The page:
I'm 25 and make £200 an hour from old phones – you don't need a degree and anyone can do it | The Sun

BRINGING in a bit of extra cash each month can make a real difference – and there are ways to do it with very little effort.

Eliot Davey, 25, told The Sun he can make up to £600 in three hours "flipping" phones from the comfort of his sofa.

The tech influencer from London stumbled across reselling app Twig online and realised he could use his knowledge to make some extra money.

“It happened just by chance,” said Eliot.

“I’ve got lots of knowledge about various pieces of tech which I review through my page Tech Drop, so I already have some insight about what to look for.  

“When I discovered Twig online, I knew I could make this work to my advantage."

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Unlike other reselling platforms, Twig buys your items directly so you're not waiting around for a buyer which can take weeks.

Eliot says you don't need to have the expertise he has to make money flipping phones.

He works out which phones are selling for the highest prices by looking at the app's valuations.

Then he goes in search of the same phones being sold for less by scouring sites such as Facebook Marketplace, Gumtree, Nextdoor and eBay.

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"It's simple to do – it’s a bit like reverse engineering my instant income potential," said Eliot.

The savvy technophile spends as little as an hour a week finding phones that he knows will make money.

"In a lot of cases I don't even need to pay postage as I'll find them locally and can collect them myself," Eliot said.

"I do need to check them over but as long as they're in reasonably good condition, I can then flog them to Twig."

Eliot explained that the thing he loves about selling to Twig specifically is that once the phone is approved, the app transfers the cash into your account instantly.

“It's so easy to do and the cash is a welcome boost to my bank balance."

Eliot said he'd encourage anyone to give it a go, but warned that it's important to do your homework before you buy any phone.

“The phones must be from reputable sources, and you have to know what you’re looking for including damage and flaws to the phones themselves," he said.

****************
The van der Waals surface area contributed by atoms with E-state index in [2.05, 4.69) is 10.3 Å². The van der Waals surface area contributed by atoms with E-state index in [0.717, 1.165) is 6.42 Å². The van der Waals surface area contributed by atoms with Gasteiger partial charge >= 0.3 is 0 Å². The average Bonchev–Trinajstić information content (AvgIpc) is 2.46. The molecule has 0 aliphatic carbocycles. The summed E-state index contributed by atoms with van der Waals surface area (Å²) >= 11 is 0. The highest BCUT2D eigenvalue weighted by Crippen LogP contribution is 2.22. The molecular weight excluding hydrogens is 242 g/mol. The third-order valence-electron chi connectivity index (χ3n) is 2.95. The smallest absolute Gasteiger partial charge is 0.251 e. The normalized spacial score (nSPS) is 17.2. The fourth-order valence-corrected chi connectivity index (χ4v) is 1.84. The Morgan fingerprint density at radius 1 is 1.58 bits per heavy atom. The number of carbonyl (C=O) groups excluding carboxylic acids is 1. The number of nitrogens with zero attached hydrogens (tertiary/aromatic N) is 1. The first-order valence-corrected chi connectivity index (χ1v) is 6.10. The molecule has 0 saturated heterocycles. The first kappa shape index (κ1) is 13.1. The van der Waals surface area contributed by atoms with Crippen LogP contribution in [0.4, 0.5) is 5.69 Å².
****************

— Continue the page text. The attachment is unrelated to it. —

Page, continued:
“But once you get into the habit and then are diligent with selling to Twig, the money can start rolling in quickly.”

Other ways to sell stuff you don't want

Reselling is becoming more and more and more popular as the cost-of-living crisis eats into family finances.

It's easy to do and has the added benefit of decluttering your home, raising cash and it's good for the environment.

There are lots of apps and sites online that make it simple to list and sell items from old clothes to toys, books, furniture as well as electronics.

If you don’t want the hassle of listing your items yourself, resellers such as sellmystuff.co.uk will look after the whole process for you – but they come with a hefty price tag and will take a third of the money you make.

If you're happy to make the effort, you could try car boot sales, or local bring-and-buy sales.

Facebook Marketplace and Nextdoor are great if you want to buy and sell locally.

It’s also worth looking at MusicMagpie.co.uk, which is great for getting rid of CDs, games, electronics and even Lego.

Specialist items might do best on a bespoke site, for instance, stillwhite.com will let you flog your wedding dress rather than leaving it in the attic to moulder.

Webuybooks.co.uk is a good way to get rid of unwanted books, and all you need is the ISBN number.


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Get started

If you want to follow Eliot's lead and start phone flipping on Twig, here's how to get started.

  • To get a valuation, upload photos of the item you want to sell, and Twig lets you know what it will pay then and there.
  • The valuation is based on its database of prices of both new and second-hand products. Twig says it evaluates the highest and lowest prices to give you the best offer.
  • If a brand isn’t in the database, you won’t be able to sell there, but you can request for brands to be added in future updates.
  • Once you’ve got your valuation, you'll receive a Royal Mail shipping label that you take to your local post office along with your items.
  • When they've received your parcel, they'll deduct the postage cost and transfer the rest of your earnings.
  • Twig then sells your items through the second hand market, or upcycles or donates them.
  • It's free to spend your earnings at companies registered with Twig, but if you want to send the money to your bank account there is a 3% charge.

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